Some of the healthier habits we need for our telomere lengthening are adequate sleep (7-9hrs and in bed by 10pm), aerobic exercise and regular meditation which trains us in metacognition and an awareness of our thoughts so we can influence these positively.  Anti-oxidant rich food (Mediterranean diet again!) which involves eating a “rainbow”, can also affect our mood positively – perhaps that is the red wine?!


Shannon Harvey, who is an investigative journalist and author of “The Whole Health Life”, spoke about her experiences with committing to Mindfulness meditation for 365 days.  She experiences the effects of a chronic inflammatory condition and wanted to see how she could improve her symptoms and well-being generally with this skill in her toolbox.  She embarked on a 10-day silent Mindfulness meditation retreat which accelerated her practice.  She has partnered with health researchers to study the effects and will write further about these when finalised.  Her main take home message to date for Mindfulness was described as achieving the state of being “DISCOMFORTABLE”, comfortable with discomfort.  She also feels she has developed more discernment and wisdom and doesn’t feel afflicted by the feeling of resignation.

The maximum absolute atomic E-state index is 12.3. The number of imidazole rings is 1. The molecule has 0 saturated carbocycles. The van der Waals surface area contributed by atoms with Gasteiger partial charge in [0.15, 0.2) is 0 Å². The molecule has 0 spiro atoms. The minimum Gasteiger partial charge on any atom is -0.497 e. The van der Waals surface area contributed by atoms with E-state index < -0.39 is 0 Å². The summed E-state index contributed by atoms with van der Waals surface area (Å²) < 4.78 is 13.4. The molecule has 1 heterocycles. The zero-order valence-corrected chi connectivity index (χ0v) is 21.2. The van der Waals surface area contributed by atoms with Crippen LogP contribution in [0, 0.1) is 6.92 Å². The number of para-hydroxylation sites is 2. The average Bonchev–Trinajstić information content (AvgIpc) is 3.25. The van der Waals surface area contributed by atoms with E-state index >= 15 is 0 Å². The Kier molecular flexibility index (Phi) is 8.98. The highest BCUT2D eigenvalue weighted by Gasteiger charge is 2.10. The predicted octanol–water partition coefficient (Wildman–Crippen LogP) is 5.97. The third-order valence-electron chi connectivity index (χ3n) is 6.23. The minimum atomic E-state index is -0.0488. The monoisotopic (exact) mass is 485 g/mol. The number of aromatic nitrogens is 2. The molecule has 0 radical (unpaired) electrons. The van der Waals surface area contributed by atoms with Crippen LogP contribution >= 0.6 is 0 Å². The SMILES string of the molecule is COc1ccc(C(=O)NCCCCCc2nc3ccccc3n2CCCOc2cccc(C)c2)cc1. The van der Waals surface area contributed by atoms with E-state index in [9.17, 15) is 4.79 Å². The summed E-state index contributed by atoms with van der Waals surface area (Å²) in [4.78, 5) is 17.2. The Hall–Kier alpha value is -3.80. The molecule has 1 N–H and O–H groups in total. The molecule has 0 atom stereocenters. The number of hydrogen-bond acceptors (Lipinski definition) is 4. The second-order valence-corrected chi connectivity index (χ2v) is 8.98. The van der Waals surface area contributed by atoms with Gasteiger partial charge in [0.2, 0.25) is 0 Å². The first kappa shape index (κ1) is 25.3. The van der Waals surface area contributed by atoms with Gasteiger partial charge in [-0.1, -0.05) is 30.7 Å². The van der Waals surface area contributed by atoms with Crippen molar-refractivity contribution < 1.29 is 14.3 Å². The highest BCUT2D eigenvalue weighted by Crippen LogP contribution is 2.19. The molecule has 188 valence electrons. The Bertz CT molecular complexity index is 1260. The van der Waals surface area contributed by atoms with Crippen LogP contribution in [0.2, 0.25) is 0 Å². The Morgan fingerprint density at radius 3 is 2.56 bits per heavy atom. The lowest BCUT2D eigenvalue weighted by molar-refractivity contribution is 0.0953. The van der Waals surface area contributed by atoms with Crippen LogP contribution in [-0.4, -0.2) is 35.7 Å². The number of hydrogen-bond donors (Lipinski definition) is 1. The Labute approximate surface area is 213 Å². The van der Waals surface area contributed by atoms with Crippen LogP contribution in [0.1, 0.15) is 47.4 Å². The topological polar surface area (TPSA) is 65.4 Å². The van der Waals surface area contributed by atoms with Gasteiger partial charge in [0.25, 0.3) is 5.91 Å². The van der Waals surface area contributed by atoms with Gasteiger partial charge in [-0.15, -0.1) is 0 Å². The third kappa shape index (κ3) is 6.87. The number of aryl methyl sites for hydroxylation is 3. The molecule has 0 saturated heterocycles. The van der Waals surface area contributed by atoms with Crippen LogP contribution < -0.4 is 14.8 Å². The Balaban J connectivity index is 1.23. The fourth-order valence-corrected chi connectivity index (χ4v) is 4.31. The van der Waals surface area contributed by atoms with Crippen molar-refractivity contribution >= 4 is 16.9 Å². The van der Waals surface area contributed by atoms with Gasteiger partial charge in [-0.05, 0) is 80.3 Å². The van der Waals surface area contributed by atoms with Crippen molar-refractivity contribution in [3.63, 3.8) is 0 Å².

The workshop on Perfectionism, “The Joy of Being Imperfect”, by Dr Toni Noble was also very relevant.  She stated that perfectionism is a form of self abuse of the highest order. Some strategies to counter perfectionism included addressing the fear of failure, developing self-compassion, challenging harsh inner critical and irrational thinking, developing resilience to bounce back and giving yourself permission to fail as it enables learning and adoption of a growth mindset.  A statement that resonated with me was, “If you’ve never failed, you’ve never tried anything different”.